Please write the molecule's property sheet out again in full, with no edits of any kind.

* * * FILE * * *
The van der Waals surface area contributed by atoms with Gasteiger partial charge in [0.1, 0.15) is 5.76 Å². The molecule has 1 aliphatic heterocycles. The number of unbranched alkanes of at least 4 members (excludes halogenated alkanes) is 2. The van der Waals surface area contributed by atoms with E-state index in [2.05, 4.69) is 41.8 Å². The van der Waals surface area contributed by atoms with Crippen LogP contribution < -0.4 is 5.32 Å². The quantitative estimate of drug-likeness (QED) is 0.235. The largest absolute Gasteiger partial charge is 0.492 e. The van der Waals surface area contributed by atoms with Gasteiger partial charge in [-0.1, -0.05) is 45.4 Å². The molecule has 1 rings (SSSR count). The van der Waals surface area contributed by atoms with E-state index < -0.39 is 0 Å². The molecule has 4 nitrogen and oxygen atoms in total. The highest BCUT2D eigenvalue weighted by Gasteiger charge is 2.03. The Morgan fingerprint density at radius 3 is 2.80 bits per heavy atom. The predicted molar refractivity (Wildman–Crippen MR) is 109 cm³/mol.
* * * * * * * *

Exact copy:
The van der Waals surface area contributed by atoms with Gasteiger partial charge in [0.1, 0.15) is 5.76 Å². The molecule has 1 aliphatic heterocycles. The number of unbranched alkanes of at least 4 members (excludes halogenated alkanes) is 2. The van der Waals surface area contributed by atoms with E-state index in [2.05, 4.69) is 41.8 Å². The van der Waals surface area contributed by atoms with Crippen LogP contribution < -0.4 is 5.32 Å². The quantitative estimate of drug-likeness (QED) is 0.235. The largest absolute Gasteiger partial charge is 0.492 e. The van der Waals surface area contributed by atoms with Gasteiger partial charge in [-0.1, -0.05) is 45.4 Å². The molecule has 1 rings (SSSR count). The van der Waals surface area contributed by atoms with E-state index < -0.39 is 0 Å². The molecule has 4 nitrogen and oxygen atoms in total. The highest BCUT2D eigenvalue weighted by Gasteiger charge is 2.03. The Morgan fingerprint density at radius 3 is 2.80 bits per heavy atom. The predicted molar refractivity (Wildman–Crippen MR) is 109 cm³/mol.